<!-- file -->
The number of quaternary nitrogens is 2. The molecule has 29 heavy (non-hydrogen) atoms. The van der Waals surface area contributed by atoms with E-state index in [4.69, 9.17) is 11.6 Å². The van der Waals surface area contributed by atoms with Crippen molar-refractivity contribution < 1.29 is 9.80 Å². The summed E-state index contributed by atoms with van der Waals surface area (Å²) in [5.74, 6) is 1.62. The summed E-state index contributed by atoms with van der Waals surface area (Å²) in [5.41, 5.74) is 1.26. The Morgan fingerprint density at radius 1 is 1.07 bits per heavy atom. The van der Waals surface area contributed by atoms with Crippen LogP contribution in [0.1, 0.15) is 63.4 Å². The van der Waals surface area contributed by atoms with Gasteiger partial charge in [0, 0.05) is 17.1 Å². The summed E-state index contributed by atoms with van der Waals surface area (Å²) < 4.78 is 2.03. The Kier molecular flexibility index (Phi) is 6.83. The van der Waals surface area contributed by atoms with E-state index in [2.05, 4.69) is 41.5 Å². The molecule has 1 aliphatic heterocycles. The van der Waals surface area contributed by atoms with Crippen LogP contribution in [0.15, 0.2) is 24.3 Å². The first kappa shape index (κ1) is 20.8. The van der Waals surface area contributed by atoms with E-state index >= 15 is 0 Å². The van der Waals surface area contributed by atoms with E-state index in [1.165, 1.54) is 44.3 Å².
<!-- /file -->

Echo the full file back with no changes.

The number of quaternary nitrogens is 2. The molecule has 29 heavy (non-hydrogen) atoms. The van der Waals surface area contributed by atoms with E-state index in [4.69, 9.17) is 11.6 Å². The van der Waals surface area contributed by atoms with Crippen molar-refractivity contribution < 1.29 is 9.80 Å². The summed E-state index contributed by atoms with van der Waals surface area (Å²) in [5.74, 6) is 1.62. The summed E-state index contributed by atoms with van der Waals surface area (Å²) in [5.41, 5.74) is 1.26. The Morgan fingerprint density at radius 1 is 1.07 bits per heavy atom. The van der Waals surface area contributed by atoms with Crippen LogP contribution in [0.1, 0.15) is 63.4 Å². The van der Waals surface area contributed by atoms with Gasteiger partial charge in [0, 0.05) is 17.1 Å². The summed E-state index contributed by atoms with van der Waals surface area (Å²) < 4.78 is 2.03. The Kier molecular flexibility index (Phi) is 6.83. The van der Waals surface area contributed by atoms with E-state index in [2.05, 4.69) is 41.5 Å². The molecule has 1 aliphatic heterocycles. The van der Waals surface area contributed by atoms with Crippen LogP contribution in [0.15, 0.2) is 24.3 Å². The first kappa shape index (κ1) is 20.8. The van der Waals surface area contributed by atoms with E-state index >= 15 is 0 Å². The van der Waals surface area contributed by atoms with E-state index in [1.165, 1.54) is 44.3 Å².